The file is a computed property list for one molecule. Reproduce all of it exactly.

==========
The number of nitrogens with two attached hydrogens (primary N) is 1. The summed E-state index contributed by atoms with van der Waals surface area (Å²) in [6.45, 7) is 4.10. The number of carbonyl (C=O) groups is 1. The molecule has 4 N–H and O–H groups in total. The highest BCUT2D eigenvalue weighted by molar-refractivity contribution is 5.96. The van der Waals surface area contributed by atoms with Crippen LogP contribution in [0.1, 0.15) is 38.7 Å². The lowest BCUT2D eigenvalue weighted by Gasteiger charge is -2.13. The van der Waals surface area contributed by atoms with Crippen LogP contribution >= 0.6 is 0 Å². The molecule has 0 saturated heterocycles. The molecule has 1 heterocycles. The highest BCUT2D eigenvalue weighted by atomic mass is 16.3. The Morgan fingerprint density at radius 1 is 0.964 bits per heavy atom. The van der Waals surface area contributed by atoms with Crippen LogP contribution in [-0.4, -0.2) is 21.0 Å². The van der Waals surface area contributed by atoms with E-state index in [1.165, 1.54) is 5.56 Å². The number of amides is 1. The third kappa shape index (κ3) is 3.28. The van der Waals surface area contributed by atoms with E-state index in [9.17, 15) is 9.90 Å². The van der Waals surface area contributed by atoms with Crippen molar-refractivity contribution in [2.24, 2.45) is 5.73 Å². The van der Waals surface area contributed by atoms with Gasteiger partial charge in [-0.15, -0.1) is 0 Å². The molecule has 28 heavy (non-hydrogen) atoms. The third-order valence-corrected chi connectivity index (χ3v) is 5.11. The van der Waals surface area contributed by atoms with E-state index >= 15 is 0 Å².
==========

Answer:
The number of nitrogens with two attached hydrogens (primary N) is 1. The summed E-state index contributed by atoms with van der Waals surface area (Å²) in [6.45, 7) is 4.10. The number of carbonyl (C=O) groups is 1. The molecule has 4 N–H and O–H groups in total. The highest BCUT2D eigenvalue weighted by molar-refractivity contribution is 5.96. The van der Waals surface area contributed by atoms with Crippen LogP contribution in [0.1, 0.15) is 38.7 Å². The lowest BCUT2D eigenvalue weighted by Gasteiger charge is -2.13. The van der Waals surface area contributed by atoms with Crippen LogP contribution >= 0.6 is 0 Å². The molecule has 0 saturated heterocycles. The molecule has 1 heterocycles. The highest BCUT2D eigenvalue weighted by atomic mass is 16.3. The Morgan fingerprint density at radius 1 is 0.964 bits per heavy atom. The van der Waals surface area contributed by atoms with Crippen LogP contribution in [-0.4, -0.2) is 21.0 Å². The van der Waals surface area contributed by atoms with E-state index in [1.165, 1.54) is 5.56 Å². The number of amides is 1. The third kappa shape index (κ3) is 3.28. The van der Waals surface area contributed by atoms with E-state index in [9.17, 15) is 9.90 Å². The van der Waals surface area contributed by atoms with Crippen molar-refractivity contribution in [2.24, 2.45) is 5.73 Å². The van der Waals surface area contributed by atoms with Gasteiger partial charge in [-0.15, -0.1) is 0 Å². The molecule has 28 heavy (non-hydrogen) atoms. The third-order valence-corrected chi connectivity index (χ3v) is 5.11. The van der Waals surface area contributed by atoms with E-state index >= 15 is 0 Å².